Protecting the flag will burn free speech

The U.S. government seems to be ignoring the irony of the current flag-burning amendment. The flag is a symbol of the freedom in our country. Restricting U.S. citizens from using the flag for political protest desecrates the very freedom the flag symbolically represents. Senators should not vote in favor of the proposed constitutional amendment to ban flag desecration. It not only violates the intent of the First Amendment, but would also increase the effectiveness as political speech for those who still choose to desecrate the flag.
The reasons given for passage of the amendment do not appear to support it at all. Sen. Orrin Hatch, R-Utah, justifies his vote for the amendment by saying, “Without a strong value system, our children cannot distinguish good from bad or right from wrong.” How exactly banning flag burning will provide our children with the knowledge that murder is wrong, or stealing is bad remains unclear. Sen. Dianne Feinstein, D-Calif. said she supports the amendment because the flag “is a monument in fabric that hangs as a symbol of our nation.” While this may be true, it does not offer any reason why burning that monument should be made illegal.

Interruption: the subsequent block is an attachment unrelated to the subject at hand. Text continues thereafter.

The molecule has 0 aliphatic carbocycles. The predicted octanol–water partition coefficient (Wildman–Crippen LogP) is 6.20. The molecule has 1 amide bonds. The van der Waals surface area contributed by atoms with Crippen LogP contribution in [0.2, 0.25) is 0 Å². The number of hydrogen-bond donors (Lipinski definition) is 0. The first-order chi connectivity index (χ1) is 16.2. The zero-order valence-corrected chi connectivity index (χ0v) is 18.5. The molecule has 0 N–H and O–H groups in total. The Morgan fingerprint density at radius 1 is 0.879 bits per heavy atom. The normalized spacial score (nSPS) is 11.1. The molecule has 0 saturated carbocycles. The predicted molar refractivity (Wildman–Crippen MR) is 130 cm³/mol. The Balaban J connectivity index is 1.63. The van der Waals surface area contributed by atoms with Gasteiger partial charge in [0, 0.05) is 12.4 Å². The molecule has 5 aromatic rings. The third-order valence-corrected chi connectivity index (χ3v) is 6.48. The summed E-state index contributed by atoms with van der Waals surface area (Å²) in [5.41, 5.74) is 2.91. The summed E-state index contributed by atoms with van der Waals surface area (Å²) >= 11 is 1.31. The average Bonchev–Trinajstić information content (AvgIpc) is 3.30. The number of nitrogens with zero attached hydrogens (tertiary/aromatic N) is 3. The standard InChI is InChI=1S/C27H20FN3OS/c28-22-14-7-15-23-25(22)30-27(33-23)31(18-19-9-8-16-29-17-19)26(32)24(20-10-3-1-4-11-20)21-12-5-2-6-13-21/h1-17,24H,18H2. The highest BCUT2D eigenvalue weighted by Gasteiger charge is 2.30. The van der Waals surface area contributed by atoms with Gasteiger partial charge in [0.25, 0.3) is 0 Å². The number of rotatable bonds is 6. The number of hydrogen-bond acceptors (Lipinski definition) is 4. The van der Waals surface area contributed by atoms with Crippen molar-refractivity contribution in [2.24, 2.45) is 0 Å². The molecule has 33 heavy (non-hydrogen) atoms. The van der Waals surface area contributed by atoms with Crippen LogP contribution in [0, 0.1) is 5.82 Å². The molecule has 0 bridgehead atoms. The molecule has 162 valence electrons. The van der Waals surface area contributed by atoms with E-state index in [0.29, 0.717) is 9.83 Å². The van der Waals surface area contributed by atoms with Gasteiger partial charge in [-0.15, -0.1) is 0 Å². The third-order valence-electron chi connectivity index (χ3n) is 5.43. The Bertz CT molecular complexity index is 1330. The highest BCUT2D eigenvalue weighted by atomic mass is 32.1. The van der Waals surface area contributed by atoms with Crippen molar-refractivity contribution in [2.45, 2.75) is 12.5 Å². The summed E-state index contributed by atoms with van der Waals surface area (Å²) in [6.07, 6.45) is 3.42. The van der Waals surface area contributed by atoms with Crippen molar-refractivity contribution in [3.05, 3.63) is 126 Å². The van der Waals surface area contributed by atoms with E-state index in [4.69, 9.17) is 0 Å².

Flag burning is not something that occurs frequently. In the last six years, the Citizens Flag Alliance, a coalition that supports the amendment, has documented only 22 instances of flag burning that were remotely political in nature. If the amendment is ratified, the situation might change dramatically. Those who sponsor the amendment do not seem to realize the additional power a constitutional amendment would give to those who still choose to burn the flag. Currently, it garners a reaction mainly because of the extreme taboo of the action. If jail time is added to the taboo nature, the action will become an even more powerful tool of protest. Those who burn the flag might be viewed as martyrs, serving time for doing no more than protesting what they see as unfair U.S. policies. Passage is also likely to increase the numbers of incidents, as the act will gain not only additional notoriety, but will be seen as the most extreme form of protest available.
Most important, though, is the simple fact that the amendment violates freedom of speech. The clear and simple intention of the amendment is to prevent a certain kind of political protest and to punish those who still choose to make that type of protest. It sets a frightening precedent for allowing the government to ban speech deemed too disruptive.
There is no question the burning of the U.S. flag is an extremely emotional act. It brings up powerful responses of patriotism and also causes us to question our loyalty to what the flag represents. Seeing the flag burned makes many uneasy. But that is all the more reason to protect the action. All speech needs to be protected — not just speech that makes us comfortable and reassures us that our beliefs are good and right, but also speech that makes us extremely uncomfortable and forces us to question our most deeply held beliefs. Passage of the flag burning amendment would be a prodigious blow to free-speech rights in this country. The Senate should reject the amendment.